- Are We Entering a New Age of Pandemics?0.14 MB
The first age of pandemics followed in the wake of farming, cities and trade, because infections leverage proximity and numbers to survive and evolve. After millennia of mass mortality, followed by two centuries of progress against plagues driven by sanitary and medical revolutions, will we allow a second age of pandemic death to flourish in the dense and connected world that progress has created? A poxed century can be avoided if we cooperate to respond.
The shift from prehistory to history was a shift to density. Even the most inefficient, early agriculture was associated with populations per square mile that were ten or twenty times higher than among nomadic groups. Farming brought humans into close living not only with each other, but with domesticated pigs, birds and cows that harboured species-hopping infections. This density—alongside links between populations—was vital to the emergence of mankind’s most deadly microbial adversaries. Measles, for example, mutated from a disease of cattle. It needs about five hundred thousand people living in close contact to survive, otherwise it dies out for lack of fresh victims to attack. New infections repeatedly assailed an ancient world of connected cities across large parts of Eurasia. The plague of Athens was one of the earliest reliably recorded of those pandemics. The city state was a major trading power, importing three million bushels of wheat a year from the Black Sea alone. According to the chronicler Thucydides, plague spread through North Africa and then invaded Athens in 430 BCE via the port city of Piraeus. Symptoms included “redness and inflammation in the eyes, the inward parts, such as the throat or tongue, becoming bloody and emitting an unnatural and fetid breath.”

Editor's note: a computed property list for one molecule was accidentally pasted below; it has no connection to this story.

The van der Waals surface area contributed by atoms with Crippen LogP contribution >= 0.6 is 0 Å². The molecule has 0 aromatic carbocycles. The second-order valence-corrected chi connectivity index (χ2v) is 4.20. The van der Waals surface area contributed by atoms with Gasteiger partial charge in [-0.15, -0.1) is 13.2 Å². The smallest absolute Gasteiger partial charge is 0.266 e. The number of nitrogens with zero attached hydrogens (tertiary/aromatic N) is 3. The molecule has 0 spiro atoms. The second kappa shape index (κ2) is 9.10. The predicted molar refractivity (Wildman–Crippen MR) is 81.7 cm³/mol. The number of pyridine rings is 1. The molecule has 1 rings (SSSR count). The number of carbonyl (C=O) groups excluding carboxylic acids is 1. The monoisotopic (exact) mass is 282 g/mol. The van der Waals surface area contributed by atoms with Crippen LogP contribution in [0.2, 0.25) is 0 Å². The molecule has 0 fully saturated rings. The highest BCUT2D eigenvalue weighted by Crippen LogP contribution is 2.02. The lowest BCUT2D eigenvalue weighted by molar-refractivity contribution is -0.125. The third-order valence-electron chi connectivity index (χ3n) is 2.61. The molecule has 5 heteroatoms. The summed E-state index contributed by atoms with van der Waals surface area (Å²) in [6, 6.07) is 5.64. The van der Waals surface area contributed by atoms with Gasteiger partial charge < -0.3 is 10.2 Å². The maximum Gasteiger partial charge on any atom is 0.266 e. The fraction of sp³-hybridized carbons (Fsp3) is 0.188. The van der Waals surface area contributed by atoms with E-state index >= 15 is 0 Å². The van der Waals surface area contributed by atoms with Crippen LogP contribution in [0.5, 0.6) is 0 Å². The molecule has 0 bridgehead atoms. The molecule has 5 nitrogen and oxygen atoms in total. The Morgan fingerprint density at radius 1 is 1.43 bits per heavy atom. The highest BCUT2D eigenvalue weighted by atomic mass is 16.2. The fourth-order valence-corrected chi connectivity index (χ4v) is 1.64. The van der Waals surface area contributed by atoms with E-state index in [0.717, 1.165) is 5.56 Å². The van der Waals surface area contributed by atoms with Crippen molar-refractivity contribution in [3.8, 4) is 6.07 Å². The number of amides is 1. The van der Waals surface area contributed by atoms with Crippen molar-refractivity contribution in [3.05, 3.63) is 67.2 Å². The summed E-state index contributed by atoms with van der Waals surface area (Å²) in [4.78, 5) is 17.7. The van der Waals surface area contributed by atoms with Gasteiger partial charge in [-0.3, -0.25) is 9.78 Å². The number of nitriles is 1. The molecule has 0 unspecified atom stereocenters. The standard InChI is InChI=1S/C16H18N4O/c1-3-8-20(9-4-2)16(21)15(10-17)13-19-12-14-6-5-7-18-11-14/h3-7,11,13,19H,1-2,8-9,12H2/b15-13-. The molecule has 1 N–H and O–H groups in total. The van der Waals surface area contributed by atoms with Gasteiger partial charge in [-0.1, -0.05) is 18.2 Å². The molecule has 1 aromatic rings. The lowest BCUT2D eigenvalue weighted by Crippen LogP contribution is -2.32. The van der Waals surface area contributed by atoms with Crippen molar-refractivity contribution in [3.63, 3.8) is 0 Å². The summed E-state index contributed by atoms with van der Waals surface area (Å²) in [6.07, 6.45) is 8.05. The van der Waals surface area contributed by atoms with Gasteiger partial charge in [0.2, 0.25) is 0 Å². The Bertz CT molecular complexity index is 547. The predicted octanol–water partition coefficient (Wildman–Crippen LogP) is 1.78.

This plague was not as deadly or widespread as one that came soon after Rome’s ambassadors first reached the Han emperor in China in 160 CE. Trading networks across the Eurasian Steppe helped spread a disease that might have been smallpox, which killed more than one in four people in parts of the empire. Later, in the sixth century, another pandemic from the Steppe finished off the Roman Empire altogether: an outbreak of Yersinia pestis, the plague of the Black Death. Rats carrying infected fleas boarded the grain ships of Alexandria, which travelled the Mediterranean, spreading the bacillus as they went.
Report by the Centre for Global Development